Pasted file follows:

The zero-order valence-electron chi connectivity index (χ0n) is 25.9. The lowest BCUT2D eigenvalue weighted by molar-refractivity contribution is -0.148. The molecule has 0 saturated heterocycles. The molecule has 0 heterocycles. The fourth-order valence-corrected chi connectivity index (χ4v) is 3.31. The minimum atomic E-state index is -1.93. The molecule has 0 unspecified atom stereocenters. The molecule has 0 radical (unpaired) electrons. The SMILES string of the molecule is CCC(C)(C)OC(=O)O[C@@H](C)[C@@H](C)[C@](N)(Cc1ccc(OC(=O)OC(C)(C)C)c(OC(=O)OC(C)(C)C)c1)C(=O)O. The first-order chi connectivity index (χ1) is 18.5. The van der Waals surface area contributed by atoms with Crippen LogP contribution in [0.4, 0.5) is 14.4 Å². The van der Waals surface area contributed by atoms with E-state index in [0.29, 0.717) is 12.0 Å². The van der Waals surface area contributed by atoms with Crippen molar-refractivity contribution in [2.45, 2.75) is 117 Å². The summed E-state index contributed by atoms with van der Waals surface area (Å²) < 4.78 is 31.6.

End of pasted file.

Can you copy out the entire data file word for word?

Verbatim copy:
The zero-order valence-electron chi connectivity index (χ0n) is 25.9. The lowest BCUT2D eigenvalue weighted by molar-refractivity contribution is -0.148. The molecule has 0 saturated heterocycles. The molecule has 0 heterocycles. The fourth-order valence-corrected chi connectivity index (χ4v) is 3.31. The minimum atomic E-state index is -1.93. The molecule has 0 unspecified atom stereocenters. The molecule has 0 radical (unpaired) electrons. The SMILES string of the molecule is CCC(C)(C)OC(=O)O[C@@H](C)[C@@H](C)[C@](N)(Cc1ccc(OC(=O)OC(C)(C)C)c(OC(=O)OC(C)(C)C)c1)C(=O)O. The first-order chi connectivity index (χ1) is 18.5. The van der Waals surface area contributed by atoms with Crippen LogP contribution in [0.4, 0.5) is 14.4 Å². The van der Waals surface area contributed by atoms with E-state index in [0.29, 0.717) is 12.0 Å². The van der Waals surface area contributed by atoms with Crippen molar-refractivity contribution in [2.45, 2.75) is 117 Å². The summed E-state index contributed by atoms with van der Waals surface area (Å²) < 4.78 is 31.6.